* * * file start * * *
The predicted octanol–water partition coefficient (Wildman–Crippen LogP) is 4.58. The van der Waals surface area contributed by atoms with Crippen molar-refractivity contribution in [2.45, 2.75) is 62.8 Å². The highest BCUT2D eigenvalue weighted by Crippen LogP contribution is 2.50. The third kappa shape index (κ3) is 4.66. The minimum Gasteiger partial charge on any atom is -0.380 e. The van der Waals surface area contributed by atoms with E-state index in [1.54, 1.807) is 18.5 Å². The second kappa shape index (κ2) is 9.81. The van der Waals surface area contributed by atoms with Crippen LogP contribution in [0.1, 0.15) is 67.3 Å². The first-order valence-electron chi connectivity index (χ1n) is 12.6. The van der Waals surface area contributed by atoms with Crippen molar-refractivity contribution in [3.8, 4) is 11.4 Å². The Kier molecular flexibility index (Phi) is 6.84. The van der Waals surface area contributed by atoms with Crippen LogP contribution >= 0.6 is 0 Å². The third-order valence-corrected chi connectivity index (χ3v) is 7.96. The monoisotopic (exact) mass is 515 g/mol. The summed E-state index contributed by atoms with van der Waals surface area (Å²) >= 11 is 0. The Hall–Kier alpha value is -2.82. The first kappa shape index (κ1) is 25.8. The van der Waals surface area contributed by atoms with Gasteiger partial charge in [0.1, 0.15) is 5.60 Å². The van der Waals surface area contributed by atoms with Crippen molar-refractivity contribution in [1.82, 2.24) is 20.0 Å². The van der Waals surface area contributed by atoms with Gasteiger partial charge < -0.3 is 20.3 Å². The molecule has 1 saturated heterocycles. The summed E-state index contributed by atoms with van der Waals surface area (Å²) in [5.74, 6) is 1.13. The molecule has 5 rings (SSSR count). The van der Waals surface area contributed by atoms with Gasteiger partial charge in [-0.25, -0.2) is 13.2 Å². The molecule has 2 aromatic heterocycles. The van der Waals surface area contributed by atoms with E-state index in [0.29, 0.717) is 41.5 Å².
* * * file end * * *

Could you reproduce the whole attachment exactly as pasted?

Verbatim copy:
The predicted octanol–water partition coefficient (Wildman–Crippen LogP) is 4.58. The van der Waals surface area contributed by atoms with Crippen molar-refractivity contribution in [2.45, 2.75) is 62.8 Å². The highest BCUT2D eigenvalue weighted by Crippen LogP contribution is 2.50. The third kappa shape index (κ3) is 4.66. The minimum Gasteiger partial charge on any atom is -0.380 e. The van der Waals surface area contributed by atoms with E-state index in [1.54, 1.807) is 18.5 Å². The second kappa shape index (κ2) is 9.81. The van der Waals surface area contributed by atoms with Crippen LogP contribution in [0.1, 0.15) is 67.3 Å². The first-order valence-electron chi connectivity index (χ1n) is 12.6. The van der Waals surface area contributed by atoms with Crippen molar-refractivity contribution in [3.8, 4) is 11.4 Å². The Kier molecular flexibility index (Phi) is 6.84. The van der Waals surface area contributed by atoms with Crippen LogP contribution >= 0.6 is 0 Å². The third-order valence-corrected chi connectivity index (χ3v) is 7.96. The monoisotopic (exact) mass is 515 g/mol. The summed E-state index contributed by atoms with van der Waals surface area (Å²) >= 11 is 0. The Hall–Kier alpha value is -2.82. The first kappa shape index (κ1) is 25.8. The van der Waals surface area contributed by atoms with Gasteiger partial charge in [0.1, 0.15) is 5.60 Å². The van der Waals surface area contributed by atoms with Crippen molar-refractivity contribution in [1.82, 2.24) is 20.0 Å². The van der Waals surface area contributed by atoms with Gasteiger partial charge < -0.3 is 20.3 Å². The molecule has 1 saturated heterocycles. The summed E-state index contributed by atoms with van der Waals surface area (Å²) in [5.74, 6) is 1.13. The molecule has 5 rings (SSSR count). The van der Waals surface area contributed by atoms with Gasteiger partial charge in [-0.25, -0.2) is 13.2 Å². The molecule has 2 aromatic heterocycles. The van der Waals surface area contributed by atoms with E-state index in [0.29, 0.717) is 41.5 Å².